Having already talked about the Battle of Legnica a couple of days ago, I suppose we should mention the larger of the Mongols’ two major April 1241 battles, the Battle of Mohi (also referred to as the Battle of the Sajó River) on April 11 (it technically may have begun on April 10, but close enough). If you’ve already read the story of Legnica then you know that this was a Mongol victory, one that you could argue, for a brief time at least, meant that the Mongols had conquered Hungary. But their “conquest,” such as it was, lasted less than a year before their forces withdrew east and Hungarian King Béla IV (d. 1270) was able to regain and begin to rebuild his kingdom.
The Mongols invaded Hungary ostensibly in pursuit of the Cumans, a people that had once co-controlled, along with the Kipchaks, a khanate in the Eurasian steppe north of the Black and Caspian seas and stretching into Central Asia as we think of “Central Asia” today. The Cuman-Kipchak Confederation, as it’s often known today, lasted for a bit over three centuries from the 10th-13th centuries. They caused grief for the Byzantine Empire, Kievan Rus’, various Persian-speaking kingdoms that began to develop in Central Asia as the Abbasid caliphate weakened, etc. We’ve actually encountered a byproduct of the Cuman-Kipchak Confederation in the form of the Mamluk sultanate that took over Egypt and Syria in the middle of the 13th century. The slave soldiers who were imported to Egypt under dynasties that went back to the 10th century and eventually took power for themselves came (at this point–later Mamluks came from the north Caucasus), from the Kipchak steppe and were sold into slavery by merchants operating in the Cuman-Kipchak Confederation.
Anyway, we don’t need to go into much detail about the Confederation because by this point it was pretty well kaput, destroyed by the Mongol expansion. The Cumans themselves fled west, where they joined an anti-Mongol confederation in the early 1220s but were bribed to abandon it by the Mongols, who then promptly attacked them anyway after they’d dispatched the rest of the confederation. The Cumans then joined up with the Rus’ to face the Mongols at Kalka in 1223, where it’s said that their innovative tactical decision to flee before the battle really started was instrumental to the decisive Mongolian victory. They basically kept on fleeing into Hungary, and the Mongols saw the Hungarians’ decision to shelter them as a cause–or, maybe, a convenient justification–to invade.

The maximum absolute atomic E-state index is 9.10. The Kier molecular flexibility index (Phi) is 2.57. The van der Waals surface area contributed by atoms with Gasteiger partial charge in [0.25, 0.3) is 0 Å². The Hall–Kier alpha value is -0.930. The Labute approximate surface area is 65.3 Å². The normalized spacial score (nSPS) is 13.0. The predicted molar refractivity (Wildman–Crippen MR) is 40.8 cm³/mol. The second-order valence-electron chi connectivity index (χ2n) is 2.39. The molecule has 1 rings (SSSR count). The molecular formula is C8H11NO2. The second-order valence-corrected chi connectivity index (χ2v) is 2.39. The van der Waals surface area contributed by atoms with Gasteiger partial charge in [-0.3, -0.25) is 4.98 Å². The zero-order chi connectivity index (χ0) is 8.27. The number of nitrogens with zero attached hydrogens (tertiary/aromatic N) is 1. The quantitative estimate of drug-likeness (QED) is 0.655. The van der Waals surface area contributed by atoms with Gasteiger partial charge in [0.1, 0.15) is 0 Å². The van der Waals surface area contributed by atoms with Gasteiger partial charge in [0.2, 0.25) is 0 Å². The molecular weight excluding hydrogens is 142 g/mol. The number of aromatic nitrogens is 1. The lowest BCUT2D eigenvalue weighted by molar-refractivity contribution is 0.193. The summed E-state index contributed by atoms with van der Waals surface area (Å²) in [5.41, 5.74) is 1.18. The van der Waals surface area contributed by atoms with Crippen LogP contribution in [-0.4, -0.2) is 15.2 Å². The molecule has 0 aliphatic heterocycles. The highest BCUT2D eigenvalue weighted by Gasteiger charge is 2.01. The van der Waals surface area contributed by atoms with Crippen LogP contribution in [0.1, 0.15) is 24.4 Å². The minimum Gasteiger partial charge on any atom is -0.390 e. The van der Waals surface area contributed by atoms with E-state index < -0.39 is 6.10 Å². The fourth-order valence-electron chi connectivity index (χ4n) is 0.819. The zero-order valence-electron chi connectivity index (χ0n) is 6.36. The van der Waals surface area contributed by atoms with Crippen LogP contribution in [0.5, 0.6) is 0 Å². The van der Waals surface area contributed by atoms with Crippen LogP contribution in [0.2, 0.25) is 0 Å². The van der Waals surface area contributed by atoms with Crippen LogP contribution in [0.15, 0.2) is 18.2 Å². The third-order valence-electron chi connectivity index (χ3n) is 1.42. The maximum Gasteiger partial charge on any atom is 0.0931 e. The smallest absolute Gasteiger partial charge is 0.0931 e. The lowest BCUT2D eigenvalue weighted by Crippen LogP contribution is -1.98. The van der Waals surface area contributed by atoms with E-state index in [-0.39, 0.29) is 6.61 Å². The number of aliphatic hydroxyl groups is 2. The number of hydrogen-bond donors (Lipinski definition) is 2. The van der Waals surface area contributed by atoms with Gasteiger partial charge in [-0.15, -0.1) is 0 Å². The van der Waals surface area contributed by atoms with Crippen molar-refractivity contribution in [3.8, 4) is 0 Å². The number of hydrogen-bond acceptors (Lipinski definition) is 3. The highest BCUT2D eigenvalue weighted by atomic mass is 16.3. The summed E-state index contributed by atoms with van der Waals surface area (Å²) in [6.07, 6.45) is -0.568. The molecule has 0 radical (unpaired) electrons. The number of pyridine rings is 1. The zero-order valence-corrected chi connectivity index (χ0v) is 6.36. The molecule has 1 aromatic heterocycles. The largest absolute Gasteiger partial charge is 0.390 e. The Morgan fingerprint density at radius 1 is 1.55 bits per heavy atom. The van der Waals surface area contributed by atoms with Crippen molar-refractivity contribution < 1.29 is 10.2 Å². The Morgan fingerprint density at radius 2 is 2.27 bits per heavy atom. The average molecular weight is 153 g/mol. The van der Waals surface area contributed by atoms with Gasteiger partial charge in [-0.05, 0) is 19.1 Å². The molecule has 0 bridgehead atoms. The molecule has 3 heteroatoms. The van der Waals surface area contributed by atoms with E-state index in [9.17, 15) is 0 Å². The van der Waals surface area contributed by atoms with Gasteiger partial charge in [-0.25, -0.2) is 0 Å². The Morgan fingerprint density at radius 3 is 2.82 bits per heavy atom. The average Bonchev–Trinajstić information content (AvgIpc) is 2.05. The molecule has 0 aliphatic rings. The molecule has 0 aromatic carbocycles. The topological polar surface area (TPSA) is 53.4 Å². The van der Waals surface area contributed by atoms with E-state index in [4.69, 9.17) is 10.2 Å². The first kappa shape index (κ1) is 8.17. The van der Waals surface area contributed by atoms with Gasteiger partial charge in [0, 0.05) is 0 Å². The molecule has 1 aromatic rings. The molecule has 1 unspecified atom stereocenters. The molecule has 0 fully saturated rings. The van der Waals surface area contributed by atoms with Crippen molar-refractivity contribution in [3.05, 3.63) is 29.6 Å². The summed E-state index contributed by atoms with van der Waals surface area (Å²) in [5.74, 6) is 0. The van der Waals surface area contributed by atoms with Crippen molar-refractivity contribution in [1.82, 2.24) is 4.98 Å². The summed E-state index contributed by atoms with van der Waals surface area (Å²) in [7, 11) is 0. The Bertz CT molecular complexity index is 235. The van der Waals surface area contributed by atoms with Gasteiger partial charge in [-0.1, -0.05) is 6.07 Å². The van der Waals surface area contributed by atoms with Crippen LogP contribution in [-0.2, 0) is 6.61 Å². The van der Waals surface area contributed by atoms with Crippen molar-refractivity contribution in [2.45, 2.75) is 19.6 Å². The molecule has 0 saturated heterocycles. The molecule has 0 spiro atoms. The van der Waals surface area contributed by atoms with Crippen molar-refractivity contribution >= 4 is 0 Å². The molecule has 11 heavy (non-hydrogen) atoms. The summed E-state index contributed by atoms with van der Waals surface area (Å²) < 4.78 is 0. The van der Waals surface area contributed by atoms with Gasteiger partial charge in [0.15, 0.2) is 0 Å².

The double-envelopment, or pincer movement, is such a tried and true military tactic that the guy who literally wrote the book on war, Sun Tzu, discussed it in his book on war. It involves, as the name suggests, outflanking an enemy on both sides in order to encircle it completely. Sun Tzu actually argued against employing this tactic, because if carried through to completion it leaves the enemy no opportunity to retreat, and he believed that an enemy with its back against the wall like that would fight harder than one whose fighters saw a chance to get the hell out of Dodge. That’s not bad reasoning, but with all due respect to Sun Tzu the historical evidence suggests that he may have gotten this one wrong. There are problems involved in attempting a pincer movement, including complexity and the vulnerability of your army’s center, which has to engage the enemy and hold out while the flanks do all their outflanking maneuvers, but in major engagements in which it’s been successfully implemented–Hannibal at Cannae in 216 BCE, the Seljuks at Manzikert in 1071, Daniel Morgan at Cowpens in 1781–the army using the pincer has won decisively, generally with heavy casualties on the other side (the Romans lost well over 50,000 men at Cannae, which was a massive number for a battle in the ancient world).
It’s likely that no army has ever made more use of the pincer movement than the Mongolian army, or I guess the several Mongolian armies because there were always several of them out campaigning at any one time. They used a variant of the pincer movement that (Sun Tzu would approve) generally didn’t envelope the enemy from the rear and thus left them a way out if they could get back the way they’d come. They also, usually, didn’t anchor the fighting with the center of their line while their flanks maneuvered around the enemy position. Instead, the Mongol forces, primarily made up of highly maneuverable mounted archers, would “retreat” at the center in order to get the enemy army, or at least part of it, to chase them and basically envelop itself. This is an incredibly difficult tactic to pull off, because a feigned retreat–which has to look like a retreat to pull off the deception, so it can’t look like an orderly movement–can turn very easily into a real retreat if you’re not careful. But the Mongols were experts at it.